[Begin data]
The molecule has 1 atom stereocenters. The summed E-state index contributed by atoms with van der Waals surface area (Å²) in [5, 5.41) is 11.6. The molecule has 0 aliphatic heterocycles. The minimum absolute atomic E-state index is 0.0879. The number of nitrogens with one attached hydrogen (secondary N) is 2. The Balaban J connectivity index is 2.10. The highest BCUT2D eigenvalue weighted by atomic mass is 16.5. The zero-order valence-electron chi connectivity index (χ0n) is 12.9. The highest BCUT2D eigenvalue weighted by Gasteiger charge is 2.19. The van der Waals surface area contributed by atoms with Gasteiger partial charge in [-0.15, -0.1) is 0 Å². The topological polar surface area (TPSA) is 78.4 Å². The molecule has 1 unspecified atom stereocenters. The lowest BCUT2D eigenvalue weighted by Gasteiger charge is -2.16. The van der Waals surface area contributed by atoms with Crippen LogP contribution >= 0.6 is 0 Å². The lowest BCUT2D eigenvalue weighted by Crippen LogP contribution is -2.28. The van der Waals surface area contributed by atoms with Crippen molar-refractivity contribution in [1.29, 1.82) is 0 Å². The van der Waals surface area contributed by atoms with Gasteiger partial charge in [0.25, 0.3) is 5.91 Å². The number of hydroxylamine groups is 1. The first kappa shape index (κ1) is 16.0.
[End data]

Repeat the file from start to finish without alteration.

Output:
The molecule has 1 atom stereocenters. The summed E-state index contributed by atoms with van der Waals surface area (Å²) in [5, 5.41) is 11.6. The molecule has 0 aliphatic heterocycles. The minimum absolute atomic E-state index is 0.0879. The number of nitrogens with one attached hydrogen (secondary N) is 2. The Balaban J connectivity index is 2.10. The highest BCUT2D eigenvalue weighted by atomic mass is 16.5. The zero-order valence-electron chi connectivity index (χ0n) is 12.9. The highest BCUT2D eigenvalue weighted by Gasteiger charge is 2.19. The van der Waals surface area contributed by atoms with Gasteiger partial charge in [-0.15, -0.1) is 0 Å². The topological polar surface area (TPSA) is 78.4 Å². The molecule has 1 unspecified atom stereocenters. The lowest BCUT2D eigenvalue weighted by Gasteiger charge is -2.16. The van der Waals surface area contributed by atoms with Crippen LogP contribution >= 0.6 is 0 Å². The lowest BCUT2D eigenvalue weighted by Crippen LogP contribution is -2.28. The van der Waals surface area contributed by atoms with Crippen molar-refractivity contribution in [1.29, 1.82) is 0 Å². The van der Waals surface area contributed by atoms with Gasteiger partial charge in [0.25, 0.3) is 5.91 Å². The number of hydroxylamine groups is 1. The first kappa shape index (κ1) is 16.0.